May 26, 2021: In North Africa (Libya) The Russian National Oil Company (Gazprom) and a German firm (Wintershall) revealed that they had quietly resumed (in late 2020) oil exploration and extraction efforts in Libya. Several other foreign firms have done the same because they believe the late 2020 ceasefire will continue and that the Turks have shown no enthusiasm for resuming combat. Turkey’s main motivation is to not misbehave as that might persuade NATO or Arab nations to intervene, and do it with UN approval. Turkey also seeks to invest in Libya. But while the Russians are welcomed, the Turks, as former Imperial rulers of Libya, are not.

In southeast Africa (Mozambique) Russian military contractors are also active, helping to protect the largest natural gas operation in Africa from local Islamic terrorists. The local government also asked Portugal, the EU (European Union) and the American Africom to send help. The Russian Wagner Group arrived first, followed by some South African mercenaries.

May 23, 2021: To the west, neighboring Belarus caused more problems for Russia when several Belarus jet fighters intercepted an Irish airliner on its way from Athens to Lithuania. The Belarus fighters ordered the airliner to land in Belarus immediately for unspecified security reasons. That was a lie because after landing police boarded the airliner and arrested one of the passengers, Belarusian web-site operator and journalist Roman Protasevich, who had become a major problem for Belarussian ruler Alexander Lukashenko. Protasevich was operating the news website Nexta from Poland. Nexta specialized in news from and about Belarus, especially the growing unrest against Lukashenko for rigging the August 2020 presidential election so that he could continue being president. While Belarus could block access to Nexta from Belarus, Protasevich has set up a Nexta account on the encrypted messaging app “Telegram”, which both Russian and Belarus had tried (unsuccessfully) to ban locally. Telegram was founded by a Russian entrepreneur after he fled Russia in 2014 because of disagreements with the government over censorship and corruption. By 2018 Telegram users in Russia comprised some seven percent of Telegram users worldwide, which is now half a billion users. After the August protests began Belarus found it was unable to block Telegram use, which is now used by most Belarus cell phone owners. The Nexta Telegram channels enabled protestors to plan and organize demonstrations while Protasevich collected reports from protestors about what was going on in Belarus and getting that information back to all users of the Nexta website and its Telegram channels.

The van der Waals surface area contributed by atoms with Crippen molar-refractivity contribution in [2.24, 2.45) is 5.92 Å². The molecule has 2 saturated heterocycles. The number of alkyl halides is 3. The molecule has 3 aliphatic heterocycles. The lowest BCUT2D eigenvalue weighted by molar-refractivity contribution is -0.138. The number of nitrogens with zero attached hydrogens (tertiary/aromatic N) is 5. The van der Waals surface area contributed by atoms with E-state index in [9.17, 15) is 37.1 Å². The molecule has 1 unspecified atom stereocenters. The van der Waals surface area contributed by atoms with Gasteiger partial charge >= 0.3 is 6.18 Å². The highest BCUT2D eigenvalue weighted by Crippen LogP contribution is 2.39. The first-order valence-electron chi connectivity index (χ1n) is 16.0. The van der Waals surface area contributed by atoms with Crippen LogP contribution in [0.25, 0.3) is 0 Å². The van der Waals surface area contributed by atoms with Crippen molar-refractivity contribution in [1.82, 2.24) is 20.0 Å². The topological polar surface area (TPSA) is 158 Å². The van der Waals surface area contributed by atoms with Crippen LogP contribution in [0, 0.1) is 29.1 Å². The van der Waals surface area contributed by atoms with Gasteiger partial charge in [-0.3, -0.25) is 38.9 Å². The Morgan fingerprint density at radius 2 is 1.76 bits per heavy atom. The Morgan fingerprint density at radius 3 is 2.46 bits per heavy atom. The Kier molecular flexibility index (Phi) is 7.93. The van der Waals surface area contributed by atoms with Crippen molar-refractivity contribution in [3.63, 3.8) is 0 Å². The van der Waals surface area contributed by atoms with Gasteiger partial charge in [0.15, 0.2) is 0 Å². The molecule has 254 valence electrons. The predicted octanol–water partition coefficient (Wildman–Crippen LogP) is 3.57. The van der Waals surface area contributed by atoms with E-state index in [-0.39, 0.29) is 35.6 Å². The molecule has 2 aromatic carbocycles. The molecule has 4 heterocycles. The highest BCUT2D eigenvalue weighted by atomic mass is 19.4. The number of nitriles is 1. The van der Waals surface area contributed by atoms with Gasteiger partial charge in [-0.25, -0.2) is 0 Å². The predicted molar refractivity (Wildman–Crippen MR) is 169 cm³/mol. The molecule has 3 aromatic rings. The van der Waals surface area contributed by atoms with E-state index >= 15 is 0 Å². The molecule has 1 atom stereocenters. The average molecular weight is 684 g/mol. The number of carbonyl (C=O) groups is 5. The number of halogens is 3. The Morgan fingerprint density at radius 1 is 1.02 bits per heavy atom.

Protasevich is accused of terrorism and numerous other charges. The death penalty is likely. Belarus had some help from Russia in putting together disinformation about Protasevich and seeking to connect him and Nexta with Ukrainian neo-Nazi groups. Few people in or outside Belarus believed those accusations but now Protasevich is in Belarussian custody. Most of the world caused the seizure of Protasevich as an aerial kidnapping and the U.S. and EU promptly banned any commercial aircraft from using Belarussian airspace until further notice. Russia tried to support Belarus but quickly backed down when told that the ban would be applied to Russia as well if Russian aircraft used Belarus airspace or tried anything else to interfere with the growing list of sanctions against Belarus to get Protasevich released and out of Belarus.